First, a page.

Among the few wholly uncompromised artists working in American independent cinema today, Alex Ross Perry (b. 1984) has written and directed a series of compelling, sharp-edged films focused on unconventional characters whose dark intelligence and vulnerabilities only reveal themselves gradually. The struggling artists deromanticized in two key films best embody the complexly multilayered portraiture central to Perry’s cinema. If the arrogant, narcissistic young novelist in Listen Up Philip and the self-destructive grunge star in Her Smell are unabashedly “difficult” characters of a kind only rarely seen in contemporary American cinema, they are also difficult in unexpected ways that enrich and challenge the viewer’s understanding of the subtly shifting desires and relationships that animate the films. Talented yet insecure, their inability to appreciate elusive success and weather inevitable failure renders both writer and musician unexpectedly sympathetic and especially sensitive to the empty accolades and petty rivalries that are the daily bread of the artistic communities observed askance by Perry, who himself has yet to be invited behind the carefully guarded velvet ropes of so-called “indie cinema.”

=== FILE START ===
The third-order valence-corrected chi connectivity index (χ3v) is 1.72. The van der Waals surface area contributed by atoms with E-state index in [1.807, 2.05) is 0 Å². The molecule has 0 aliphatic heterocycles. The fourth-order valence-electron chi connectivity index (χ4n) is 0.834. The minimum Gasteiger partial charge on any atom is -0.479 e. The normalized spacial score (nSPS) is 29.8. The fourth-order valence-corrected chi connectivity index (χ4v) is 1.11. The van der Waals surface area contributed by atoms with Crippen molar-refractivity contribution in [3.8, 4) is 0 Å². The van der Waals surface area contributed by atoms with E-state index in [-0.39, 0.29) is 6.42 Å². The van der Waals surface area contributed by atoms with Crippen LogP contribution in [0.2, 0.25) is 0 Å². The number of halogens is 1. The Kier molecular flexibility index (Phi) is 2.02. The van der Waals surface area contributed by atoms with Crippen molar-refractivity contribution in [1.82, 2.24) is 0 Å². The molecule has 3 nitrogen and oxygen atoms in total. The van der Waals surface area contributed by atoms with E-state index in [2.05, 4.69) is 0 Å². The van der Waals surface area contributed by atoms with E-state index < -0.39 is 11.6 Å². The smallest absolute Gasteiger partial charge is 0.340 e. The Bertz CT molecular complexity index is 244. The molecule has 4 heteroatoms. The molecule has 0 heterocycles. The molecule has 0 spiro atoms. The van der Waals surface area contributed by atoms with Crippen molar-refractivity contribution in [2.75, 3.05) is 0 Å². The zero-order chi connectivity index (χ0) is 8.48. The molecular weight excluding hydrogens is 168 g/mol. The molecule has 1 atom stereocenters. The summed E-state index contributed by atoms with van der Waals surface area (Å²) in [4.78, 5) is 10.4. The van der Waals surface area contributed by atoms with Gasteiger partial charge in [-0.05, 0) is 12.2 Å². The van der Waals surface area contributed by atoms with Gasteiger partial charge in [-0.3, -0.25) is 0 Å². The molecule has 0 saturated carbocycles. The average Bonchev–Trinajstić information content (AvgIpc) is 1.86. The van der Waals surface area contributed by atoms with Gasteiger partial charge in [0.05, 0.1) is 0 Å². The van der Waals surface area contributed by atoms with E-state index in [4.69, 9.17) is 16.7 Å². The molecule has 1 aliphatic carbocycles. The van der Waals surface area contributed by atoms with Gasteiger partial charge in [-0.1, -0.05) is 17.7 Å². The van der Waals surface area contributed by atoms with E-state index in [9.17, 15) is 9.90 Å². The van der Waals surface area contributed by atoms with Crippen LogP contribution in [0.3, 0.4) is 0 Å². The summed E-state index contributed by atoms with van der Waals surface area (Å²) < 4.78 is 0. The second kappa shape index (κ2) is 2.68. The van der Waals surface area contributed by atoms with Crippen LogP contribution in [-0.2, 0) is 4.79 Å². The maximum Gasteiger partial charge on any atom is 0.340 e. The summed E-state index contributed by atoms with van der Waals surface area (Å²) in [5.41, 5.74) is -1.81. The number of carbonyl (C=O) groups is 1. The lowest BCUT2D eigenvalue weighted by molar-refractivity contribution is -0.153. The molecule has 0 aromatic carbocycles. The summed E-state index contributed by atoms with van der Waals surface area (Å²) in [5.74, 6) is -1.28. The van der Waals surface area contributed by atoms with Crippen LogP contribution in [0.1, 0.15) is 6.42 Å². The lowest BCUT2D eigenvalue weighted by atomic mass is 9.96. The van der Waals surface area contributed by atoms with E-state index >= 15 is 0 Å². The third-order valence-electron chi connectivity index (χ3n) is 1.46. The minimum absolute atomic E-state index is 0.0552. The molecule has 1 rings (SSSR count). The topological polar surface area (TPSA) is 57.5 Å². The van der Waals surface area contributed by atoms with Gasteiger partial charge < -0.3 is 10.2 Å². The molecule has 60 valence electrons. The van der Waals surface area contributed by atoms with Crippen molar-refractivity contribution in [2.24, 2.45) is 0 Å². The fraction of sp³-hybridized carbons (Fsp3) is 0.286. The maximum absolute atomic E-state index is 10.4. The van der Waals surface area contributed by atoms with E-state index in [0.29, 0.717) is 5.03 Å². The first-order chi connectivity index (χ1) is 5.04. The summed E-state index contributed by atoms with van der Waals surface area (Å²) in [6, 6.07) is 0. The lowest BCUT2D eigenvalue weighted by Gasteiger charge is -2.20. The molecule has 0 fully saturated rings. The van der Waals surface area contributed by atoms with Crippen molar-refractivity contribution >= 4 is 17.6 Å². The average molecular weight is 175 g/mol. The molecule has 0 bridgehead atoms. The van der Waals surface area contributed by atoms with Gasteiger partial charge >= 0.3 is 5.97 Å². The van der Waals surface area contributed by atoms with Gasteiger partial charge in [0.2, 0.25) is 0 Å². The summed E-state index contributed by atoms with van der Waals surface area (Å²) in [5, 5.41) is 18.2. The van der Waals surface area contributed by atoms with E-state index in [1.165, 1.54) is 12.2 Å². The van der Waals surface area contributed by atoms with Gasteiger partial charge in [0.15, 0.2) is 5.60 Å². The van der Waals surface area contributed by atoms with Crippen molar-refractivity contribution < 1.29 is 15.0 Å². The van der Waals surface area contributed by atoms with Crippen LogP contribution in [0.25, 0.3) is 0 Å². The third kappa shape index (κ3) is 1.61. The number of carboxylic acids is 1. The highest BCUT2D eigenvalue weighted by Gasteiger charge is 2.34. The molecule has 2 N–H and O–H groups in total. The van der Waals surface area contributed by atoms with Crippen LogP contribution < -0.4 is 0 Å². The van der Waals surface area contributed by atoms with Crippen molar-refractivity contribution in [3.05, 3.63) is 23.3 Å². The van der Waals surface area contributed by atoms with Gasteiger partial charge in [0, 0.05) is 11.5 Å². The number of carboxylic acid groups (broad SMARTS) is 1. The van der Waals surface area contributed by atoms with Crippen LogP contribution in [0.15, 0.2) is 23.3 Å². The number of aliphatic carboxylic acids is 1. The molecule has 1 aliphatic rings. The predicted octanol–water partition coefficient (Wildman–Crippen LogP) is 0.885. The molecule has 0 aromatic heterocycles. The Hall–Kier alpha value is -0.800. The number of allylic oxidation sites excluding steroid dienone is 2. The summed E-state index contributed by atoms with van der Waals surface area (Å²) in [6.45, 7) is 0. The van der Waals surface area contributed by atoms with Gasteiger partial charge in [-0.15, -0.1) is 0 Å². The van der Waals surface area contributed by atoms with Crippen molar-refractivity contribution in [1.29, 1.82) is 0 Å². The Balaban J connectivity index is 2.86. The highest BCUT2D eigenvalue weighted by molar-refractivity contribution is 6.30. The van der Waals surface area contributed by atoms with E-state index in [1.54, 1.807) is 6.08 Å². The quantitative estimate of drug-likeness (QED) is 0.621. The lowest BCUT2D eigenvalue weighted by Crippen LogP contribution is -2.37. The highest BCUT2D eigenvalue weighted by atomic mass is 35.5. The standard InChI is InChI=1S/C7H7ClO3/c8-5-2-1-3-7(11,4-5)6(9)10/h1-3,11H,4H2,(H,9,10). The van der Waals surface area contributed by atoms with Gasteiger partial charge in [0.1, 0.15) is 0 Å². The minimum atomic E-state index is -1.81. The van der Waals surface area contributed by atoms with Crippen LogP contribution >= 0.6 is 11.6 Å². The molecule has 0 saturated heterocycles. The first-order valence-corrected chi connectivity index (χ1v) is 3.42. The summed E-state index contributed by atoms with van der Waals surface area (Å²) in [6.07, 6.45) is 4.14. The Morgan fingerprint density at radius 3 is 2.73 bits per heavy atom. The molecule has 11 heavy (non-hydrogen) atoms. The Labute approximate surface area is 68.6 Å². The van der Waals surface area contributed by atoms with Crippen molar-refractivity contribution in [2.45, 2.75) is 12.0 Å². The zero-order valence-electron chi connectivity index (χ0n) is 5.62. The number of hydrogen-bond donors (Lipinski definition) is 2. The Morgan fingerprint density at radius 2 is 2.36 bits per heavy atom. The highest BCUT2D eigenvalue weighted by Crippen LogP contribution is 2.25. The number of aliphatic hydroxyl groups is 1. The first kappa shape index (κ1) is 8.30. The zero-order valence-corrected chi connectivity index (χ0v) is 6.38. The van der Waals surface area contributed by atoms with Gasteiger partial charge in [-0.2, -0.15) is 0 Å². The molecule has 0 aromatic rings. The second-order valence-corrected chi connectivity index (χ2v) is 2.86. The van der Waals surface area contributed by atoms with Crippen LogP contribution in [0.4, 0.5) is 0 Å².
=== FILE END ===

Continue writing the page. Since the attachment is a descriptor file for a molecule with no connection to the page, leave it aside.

As author and songwriter, the chipped antiheroes of both Listen Up Philip and Her Smell make clear the subversive charge given to language and dialogue by Perry’s screenplays, here by using dark humor and aggressive wordplay to detonate expected codes of performance and social rituals, upturning cocktail party banter and intimate conversations alike. The halting rhythm and acerbic understatement refined by Perry’s dialogue aptly captures the queasy tensions girding the familial or family-like relationships that recur across his films; the brother and sister on the road in The Color Wheel, the inter-nested neighborhood couples in Golden Exits, the frenemies of Queen of Earth, the band members of Her Smell. Perry’s breakthrough film The Color Wheel announced his rare ability to carefully simmer inter-relational tensions with a seemingly casual disregard, threading the deadpan waiting time of its road movie story with jittery comedic sparks until its strangely cathartic and uneasy ending. Intimacy cuts deep in Perry’s films, leaving lasting scars and neuroses that metastasize and bloom like hothouse flowers, gifting his characters with dark dimensions only partially revealed.